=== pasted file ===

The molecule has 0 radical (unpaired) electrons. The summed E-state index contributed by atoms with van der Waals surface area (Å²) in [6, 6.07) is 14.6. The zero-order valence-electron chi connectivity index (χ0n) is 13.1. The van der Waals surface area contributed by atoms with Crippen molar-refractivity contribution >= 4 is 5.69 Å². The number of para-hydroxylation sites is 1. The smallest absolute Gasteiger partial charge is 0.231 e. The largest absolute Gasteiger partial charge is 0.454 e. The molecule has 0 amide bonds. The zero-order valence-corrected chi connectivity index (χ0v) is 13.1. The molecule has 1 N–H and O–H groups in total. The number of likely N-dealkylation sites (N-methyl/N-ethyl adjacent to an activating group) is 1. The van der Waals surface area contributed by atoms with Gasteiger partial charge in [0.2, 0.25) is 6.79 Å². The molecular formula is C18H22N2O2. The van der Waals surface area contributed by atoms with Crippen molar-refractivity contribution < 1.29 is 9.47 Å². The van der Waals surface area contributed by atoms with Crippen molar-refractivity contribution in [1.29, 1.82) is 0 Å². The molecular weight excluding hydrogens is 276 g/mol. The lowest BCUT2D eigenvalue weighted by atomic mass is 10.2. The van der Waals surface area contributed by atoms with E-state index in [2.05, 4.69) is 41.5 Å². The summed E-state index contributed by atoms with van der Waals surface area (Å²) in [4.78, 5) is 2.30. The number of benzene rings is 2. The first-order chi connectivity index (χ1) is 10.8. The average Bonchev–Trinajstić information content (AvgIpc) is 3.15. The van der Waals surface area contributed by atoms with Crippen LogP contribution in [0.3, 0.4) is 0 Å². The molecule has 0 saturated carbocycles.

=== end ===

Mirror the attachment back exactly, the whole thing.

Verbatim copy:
The molecule has 0 radical (unpaired) electrons. The summed E-state index contributed by atoms with van der Waals surface area (Å²) in [6, 6.07) is 14.6. The zero-order valence-electron chi connectivity index (χ0n) is 13.1. The van der Waals surface area contributed by atoms with Crippen molar-refractivity contribution >= 4 is 5.69 Å². The number of para-hydroxylation sites is 1. The smallest absolute Gasteiger partial charge is 0.231 e. The largest absolute Gasteiger partial charge is 0.454 e. The molecule has 0 amide bonds. The zero-order valence-corrected chi connectivity index (χ0v) is 13.1. The molecule has 1 N–H and O–H groups in total. The number of likely N-dealkylation sites (N-methyl/N-ethyl adjacent to an activating group) is 1. The van der Waals surface area contributed by atoms with Gasteiger partial charge in [0.2, 0.25) is 6.79 Å². The molecular formula is C18H22N2O2. The van der Waals surface area contributed by atoms with Crippen molar-refractivity contribution < 1.29 is 9.47 Å². The van der Waals surface area contributed by atoms with Crippen molar-refractivity contribution in [1.29, 1.82) is 0 Å². The molecular weight excluding hydrogens is 276 g/mol. The lowest BCUT2D eigenvalue weighted by atomic mass is 10.2. The van der Waals surface area contributed by atoms with E-state index in [2.05, 4.69) is 41.5 Å². The summed E-state index contributed by atoms with van der Waals surface area (Å²) in [4.78, 5) is 2.30. The number of benzene rings is 2. The first-order chi connectivity index (χ1) is 10.8. The average Bonchev–Trinajstić information content (AvgIpc) is 3.15. The van der Waals surface area contributed by atoms with Crippen LogP contribution in [0.3, 0.4) is 0 Å². The molecule has 0 saturated carbocycles.